The more I read, the more it's dawning on me that the right-wing are winning. In fact, far short of a revolution in this country (and maybe even in the USA), they might just have won already.
All my life, and a little bit before, we have had purely right-wing governments in this country. You could argue that between 1997 and 2010 we had a change (New Labour), but in reality it was more of the same, shifting to the centre just a touch from the right. There were a few bones thrown to the working class, but, ultimately, it was very much business as usual.
In the last, nearly, forty years, not only have we had right-wing politics dominating our lives, but we've also had capitalism increasingly taking over. It's got its grubby little mits in everything and there doesn't seem to be any way out of the hole that's been dug.
We're so deeply entrenched in it that the politicians and advocates of it have convinced people that it's in their best interests to continue with it. Any other alternative must be hunted down and murdered before it has a chance to convince us that there's a better way forward.
Take something like universal health coverage that someone like Bernie Sanders believes in. This idea is completely shot down by the right and a lot of people who this would greatly benefit. It's portrayed as if it's some sort of radical or lunatic idea that a country should look after its people?! It's just not profitable to look after your people, eh?
In this country, Labour's last election manifesto was filled with policies that would greatly benefit the many over the few (to steal their tagline). They got a lot more votes, but still more people voted for the despicable Tories. I suppose seven years of wage regression still isn't enough for people to want real change in this country.
I've probably said all this before, multiple times, but it still completely baffles me that this is where we are.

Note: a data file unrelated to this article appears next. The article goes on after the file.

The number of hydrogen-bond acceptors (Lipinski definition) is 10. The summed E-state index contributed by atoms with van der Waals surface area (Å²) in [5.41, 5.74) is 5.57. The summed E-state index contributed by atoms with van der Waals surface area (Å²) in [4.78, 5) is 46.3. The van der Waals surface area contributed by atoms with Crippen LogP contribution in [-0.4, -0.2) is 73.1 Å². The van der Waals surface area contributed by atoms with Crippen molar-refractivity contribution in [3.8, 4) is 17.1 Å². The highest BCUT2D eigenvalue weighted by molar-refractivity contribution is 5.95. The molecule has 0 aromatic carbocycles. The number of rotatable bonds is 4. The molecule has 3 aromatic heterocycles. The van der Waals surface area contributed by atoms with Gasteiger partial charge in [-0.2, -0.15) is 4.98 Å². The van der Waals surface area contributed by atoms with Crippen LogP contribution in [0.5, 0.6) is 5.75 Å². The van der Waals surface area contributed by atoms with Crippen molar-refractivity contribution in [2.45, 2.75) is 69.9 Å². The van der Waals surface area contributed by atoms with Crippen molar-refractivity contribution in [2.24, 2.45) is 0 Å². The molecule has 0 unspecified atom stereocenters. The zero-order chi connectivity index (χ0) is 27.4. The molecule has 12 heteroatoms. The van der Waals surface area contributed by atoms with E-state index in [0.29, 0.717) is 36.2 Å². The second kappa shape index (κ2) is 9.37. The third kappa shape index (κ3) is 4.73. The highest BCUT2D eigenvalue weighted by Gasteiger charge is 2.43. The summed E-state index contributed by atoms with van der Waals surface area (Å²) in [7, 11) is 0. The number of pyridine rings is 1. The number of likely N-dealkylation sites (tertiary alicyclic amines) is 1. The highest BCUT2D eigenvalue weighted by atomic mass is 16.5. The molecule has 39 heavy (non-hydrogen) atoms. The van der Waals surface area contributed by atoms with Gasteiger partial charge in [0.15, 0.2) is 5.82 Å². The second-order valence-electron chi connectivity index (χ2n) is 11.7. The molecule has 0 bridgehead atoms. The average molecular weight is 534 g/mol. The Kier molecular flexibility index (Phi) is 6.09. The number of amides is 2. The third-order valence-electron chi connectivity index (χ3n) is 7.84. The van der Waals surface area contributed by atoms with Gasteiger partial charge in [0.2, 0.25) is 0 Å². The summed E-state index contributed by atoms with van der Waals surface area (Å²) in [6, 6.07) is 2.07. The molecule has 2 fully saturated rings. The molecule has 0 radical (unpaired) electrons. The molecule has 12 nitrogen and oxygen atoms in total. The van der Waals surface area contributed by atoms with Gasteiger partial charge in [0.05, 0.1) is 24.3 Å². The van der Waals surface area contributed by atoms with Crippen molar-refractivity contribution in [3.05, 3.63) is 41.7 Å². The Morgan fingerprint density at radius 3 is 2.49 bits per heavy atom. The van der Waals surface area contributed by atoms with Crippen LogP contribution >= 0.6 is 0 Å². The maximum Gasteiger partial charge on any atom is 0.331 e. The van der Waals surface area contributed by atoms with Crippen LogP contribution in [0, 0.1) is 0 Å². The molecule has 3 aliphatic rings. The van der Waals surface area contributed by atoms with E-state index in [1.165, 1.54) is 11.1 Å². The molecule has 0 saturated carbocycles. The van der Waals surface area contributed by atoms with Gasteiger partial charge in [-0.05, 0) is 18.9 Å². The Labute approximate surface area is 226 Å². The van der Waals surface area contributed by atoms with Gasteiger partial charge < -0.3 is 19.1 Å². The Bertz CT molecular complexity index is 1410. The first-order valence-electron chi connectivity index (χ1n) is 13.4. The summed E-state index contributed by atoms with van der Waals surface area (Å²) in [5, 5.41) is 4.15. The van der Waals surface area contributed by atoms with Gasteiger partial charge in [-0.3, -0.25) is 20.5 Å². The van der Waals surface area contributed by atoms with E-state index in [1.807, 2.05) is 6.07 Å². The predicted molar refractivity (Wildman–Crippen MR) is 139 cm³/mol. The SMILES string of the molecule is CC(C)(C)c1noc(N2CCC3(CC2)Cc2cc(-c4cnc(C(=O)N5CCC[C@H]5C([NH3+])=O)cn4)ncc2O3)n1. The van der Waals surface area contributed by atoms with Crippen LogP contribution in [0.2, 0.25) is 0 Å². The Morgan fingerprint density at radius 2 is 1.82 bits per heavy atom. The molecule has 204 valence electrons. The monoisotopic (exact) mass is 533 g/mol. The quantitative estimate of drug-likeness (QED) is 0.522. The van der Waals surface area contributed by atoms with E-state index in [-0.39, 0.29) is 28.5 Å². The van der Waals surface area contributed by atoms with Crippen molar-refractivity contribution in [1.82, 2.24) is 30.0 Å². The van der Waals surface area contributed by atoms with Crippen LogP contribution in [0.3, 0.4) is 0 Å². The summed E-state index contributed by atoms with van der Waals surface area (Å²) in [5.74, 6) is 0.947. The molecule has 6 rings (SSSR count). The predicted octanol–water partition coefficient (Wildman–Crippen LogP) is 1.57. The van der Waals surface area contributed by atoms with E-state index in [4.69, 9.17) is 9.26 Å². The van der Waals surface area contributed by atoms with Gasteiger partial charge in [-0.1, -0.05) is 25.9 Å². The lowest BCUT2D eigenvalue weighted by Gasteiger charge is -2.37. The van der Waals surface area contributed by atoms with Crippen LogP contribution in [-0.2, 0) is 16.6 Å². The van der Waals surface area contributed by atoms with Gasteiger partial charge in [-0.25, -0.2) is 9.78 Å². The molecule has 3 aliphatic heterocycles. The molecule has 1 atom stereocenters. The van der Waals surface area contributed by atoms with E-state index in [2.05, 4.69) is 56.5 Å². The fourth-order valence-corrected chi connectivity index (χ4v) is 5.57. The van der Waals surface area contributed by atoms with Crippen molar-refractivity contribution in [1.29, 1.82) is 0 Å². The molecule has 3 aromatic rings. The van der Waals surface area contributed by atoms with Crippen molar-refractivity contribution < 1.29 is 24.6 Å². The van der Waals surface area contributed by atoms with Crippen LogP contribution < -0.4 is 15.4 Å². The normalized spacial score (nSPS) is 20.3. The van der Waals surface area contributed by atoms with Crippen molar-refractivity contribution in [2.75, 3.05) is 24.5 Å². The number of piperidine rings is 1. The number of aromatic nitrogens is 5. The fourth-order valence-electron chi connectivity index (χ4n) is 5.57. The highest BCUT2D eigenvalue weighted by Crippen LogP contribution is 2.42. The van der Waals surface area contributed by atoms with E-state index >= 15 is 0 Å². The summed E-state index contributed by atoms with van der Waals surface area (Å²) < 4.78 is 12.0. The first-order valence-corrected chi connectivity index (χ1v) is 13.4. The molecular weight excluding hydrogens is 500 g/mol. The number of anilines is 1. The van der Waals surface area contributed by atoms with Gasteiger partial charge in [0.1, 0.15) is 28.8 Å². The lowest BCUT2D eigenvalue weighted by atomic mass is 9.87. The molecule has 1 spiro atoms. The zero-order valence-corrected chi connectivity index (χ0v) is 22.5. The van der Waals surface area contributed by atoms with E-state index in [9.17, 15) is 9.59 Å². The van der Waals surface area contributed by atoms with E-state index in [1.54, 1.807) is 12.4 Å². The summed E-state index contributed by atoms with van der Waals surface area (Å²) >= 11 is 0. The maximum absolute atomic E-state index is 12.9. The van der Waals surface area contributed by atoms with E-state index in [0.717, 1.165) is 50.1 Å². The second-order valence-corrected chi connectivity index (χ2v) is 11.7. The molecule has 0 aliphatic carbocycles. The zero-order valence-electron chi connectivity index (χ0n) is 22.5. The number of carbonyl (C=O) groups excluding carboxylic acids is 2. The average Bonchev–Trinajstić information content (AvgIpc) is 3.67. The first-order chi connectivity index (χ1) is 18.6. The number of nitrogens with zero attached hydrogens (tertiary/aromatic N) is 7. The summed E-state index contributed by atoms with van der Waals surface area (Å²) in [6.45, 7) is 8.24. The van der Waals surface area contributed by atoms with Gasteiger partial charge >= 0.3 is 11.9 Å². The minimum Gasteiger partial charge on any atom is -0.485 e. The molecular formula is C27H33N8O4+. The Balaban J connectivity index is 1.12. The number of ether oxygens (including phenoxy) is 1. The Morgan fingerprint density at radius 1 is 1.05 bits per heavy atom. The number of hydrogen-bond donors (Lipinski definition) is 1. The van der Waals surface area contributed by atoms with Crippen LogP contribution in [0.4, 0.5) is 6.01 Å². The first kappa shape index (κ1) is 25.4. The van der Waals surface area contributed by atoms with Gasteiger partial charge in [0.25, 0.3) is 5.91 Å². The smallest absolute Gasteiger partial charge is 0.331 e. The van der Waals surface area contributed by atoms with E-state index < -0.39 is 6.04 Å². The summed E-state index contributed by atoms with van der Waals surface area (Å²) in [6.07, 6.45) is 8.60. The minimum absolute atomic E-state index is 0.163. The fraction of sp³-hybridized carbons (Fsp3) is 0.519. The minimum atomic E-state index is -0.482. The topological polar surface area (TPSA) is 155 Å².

I recently had a Twitter back-and-forth with, what I can only assume are either bots or, in fact, actual Trump supporters who are opposed to DACA. Instead of seeing that these people (DACA recipients) have only ever known America as their home and probably only speak English, these Twitter users simply want them deported. It was a discussion that really made me see that the right's indoctrination of usually-compassionate people has stretched to the point of blaming groups of innocent people because we might be suffering in some way in our lives, and we need a scapegoat with which to blame.
I would suggest that we should maybe blame greedy corporations and businesses, as well as the banks that plunged us further into a capitalist hell hole.
Greedy businesses don't pay their fair share, stashing most assets offshore so that they don't have to pay as much tax. They also choose how much they're going to pay a worker. It frustrates me no end how foreigners get blamed for "dragging wages down" but it's simply not true. Employers want to make as much profit as possible, so of course they're going to pay as low as they can.
What aids this is that in the last thirty-plus years, unions have had their balls cut off. Like they're a detriment to the workplace or something. Obviously, the opposite is true and the results of them being neutered has shown in that time period.
Today, people rarely strike and rarely strike for long enough to make a difference or scare the employer into giving them what they ask for. Additionally, increasingly many people simply can't afford to strike because wages have become so abysmal and their real value has decreased so much that workers are living paycheck to paycheck in some cases. Employers have gotten workers by the balls and probably (definitely?) know it.
I wait for the day that unions get reduced to nothing/abolished; then those against them will also feel the wrath of opportunistic employers, too. I wonder if they'll complain or bend over.
Banks have got a huge responsibility to bear, too. In 2008 they plunged us, amongst others, into a financial catastrophe. Have they been punished for this? Of course not. In fact, they were bailed out (by us, naturally) and, with certain policy changes in America, will probably do the same again. They can play with our money how they see fit, pay huge bonuses to undeserving bosses, that we could only dream of, and get bailed out if it all fails.
It amazes me that, collectively, workers (and everyone, really) haven't done ANYTHING about it. But then, I suppose, with my earlier observation that people can't afford to strike, is it any wonder why we've not kicked off as much as we should've?
I'm really not sure what the answer is. Some of these observations are so obvious to me, but, for a hell of a lot of people, is perfectly OK. I despair sometimes.
Thanks for reading. This probably comes across as ranty, but sometimes I just need to spew my bullshit onto a page and see if anyone relates to it!